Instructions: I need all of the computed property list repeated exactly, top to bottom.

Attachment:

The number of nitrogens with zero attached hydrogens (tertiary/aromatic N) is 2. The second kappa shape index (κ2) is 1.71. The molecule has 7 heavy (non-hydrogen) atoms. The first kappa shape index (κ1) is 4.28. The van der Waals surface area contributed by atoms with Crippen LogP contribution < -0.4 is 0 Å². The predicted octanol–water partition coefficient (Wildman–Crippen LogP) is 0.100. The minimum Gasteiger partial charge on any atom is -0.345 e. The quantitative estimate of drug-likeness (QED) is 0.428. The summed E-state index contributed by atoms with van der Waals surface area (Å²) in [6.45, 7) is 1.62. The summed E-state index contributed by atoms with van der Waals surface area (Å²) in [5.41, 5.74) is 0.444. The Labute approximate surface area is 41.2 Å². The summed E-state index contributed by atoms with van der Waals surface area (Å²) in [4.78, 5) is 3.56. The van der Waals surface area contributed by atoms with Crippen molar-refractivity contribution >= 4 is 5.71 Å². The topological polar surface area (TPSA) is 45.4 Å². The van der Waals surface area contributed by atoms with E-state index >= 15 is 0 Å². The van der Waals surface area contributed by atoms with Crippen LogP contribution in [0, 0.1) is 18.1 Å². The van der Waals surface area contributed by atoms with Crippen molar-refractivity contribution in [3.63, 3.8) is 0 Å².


The number of nitrogens with zero attached hydrogens (tertiary/aromatic N) is 2. The second kappa shape index (κ2) is 1.71. The molecule has 7 heavy (non-hydrogen) atoms. The first kappa shape index (κ1) is 4.28. The van der Waals surface area contributed by atoms with Crippen LogP contribution < -0.4 is 0 Å². The predicted octanol–water partition coefficient (Wildman–Crippen LogP) is 0.100. The minimum Gasteiger partial charge on any atom is -0.345 e. The quantitative estimate of drug-likeness (QED) is 0.428. The summed E-state index contributed by atoms with van der Waals surface area (Å²) in [6.45, 7) is 1.62. The summed E-state index contributed by atoms with van der Waals surface area (Å²) in [5.41, 5.74) is 0.444. The Labute approximate surface area is 41.2 Å². The summed E-state index contributed by atoms with van der Waals surface area (Å²) in [4.78, 5) is 3.56. The van der Waals surface area contributed by atoms with Crippen molar-refractivity contribution >= 4 is 5.71 Å². The topological polar surface area (TPSA) is 45.4 Å². The van der Waals surface area contributed by atoms with E-state index >= 15 is 0 Å². The van der Waals surface area contributed by atoms with Crippen LogP contribution in [0, 0.1) is 18.1 Å². The van der Waals surface area contributed by atoms with Crippen molar-refractivity contribution in [3.63, 3.8) is 0 Å².